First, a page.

This text presents a picture of popular consensus between the government and the film industry over the representation on the cinema screen of Britain and the British at war. It examines the role of the cinema as a vehicle of propaganda, set within its institutional, political, and cultural contexts, revealing the complex relationship between the Ministry of Information and the different sectors of the film industry. It identifies the themes and ideologies presented to audiences through analysis of key wartime films, including "Forty-Ninth Parallel, " "In Which We Serve, " and "The Life and Death of Colonel Blimp."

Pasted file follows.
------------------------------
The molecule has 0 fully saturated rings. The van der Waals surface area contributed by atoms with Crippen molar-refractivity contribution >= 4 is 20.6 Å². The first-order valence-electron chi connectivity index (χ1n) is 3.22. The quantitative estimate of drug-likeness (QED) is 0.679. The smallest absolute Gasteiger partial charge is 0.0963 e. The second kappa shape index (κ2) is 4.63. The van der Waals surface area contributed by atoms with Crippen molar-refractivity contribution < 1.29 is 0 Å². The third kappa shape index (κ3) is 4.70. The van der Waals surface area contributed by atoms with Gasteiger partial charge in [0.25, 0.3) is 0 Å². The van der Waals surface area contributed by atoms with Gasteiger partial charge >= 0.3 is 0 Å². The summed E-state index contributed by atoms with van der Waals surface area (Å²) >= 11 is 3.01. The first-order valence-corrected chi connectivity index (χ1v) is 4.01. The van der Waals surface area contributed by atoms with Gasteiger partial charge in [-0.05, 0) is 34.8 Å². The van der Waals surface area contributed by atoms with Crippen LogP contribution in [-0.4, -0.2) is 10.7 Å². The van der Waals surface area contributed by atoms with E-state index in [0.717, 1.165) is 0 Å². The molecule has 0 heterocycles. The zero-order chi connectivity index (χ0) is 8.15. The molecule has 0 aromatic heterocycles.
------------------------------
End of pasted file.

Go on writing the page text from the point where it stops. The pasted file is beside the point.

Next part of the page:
James Chapman is Lecturer in Film and Television Studies at the Open University.
Part 1 Organization and policies: the MOI films division; a policy for film propaganda; the MOI and feature film propaganda; the MOI and short film propaganda; the crown film unit; the service film units. Part 2 Subjects and themes: the people's war; officers and men; women and war; friend and foe; history and heritage; conclusion.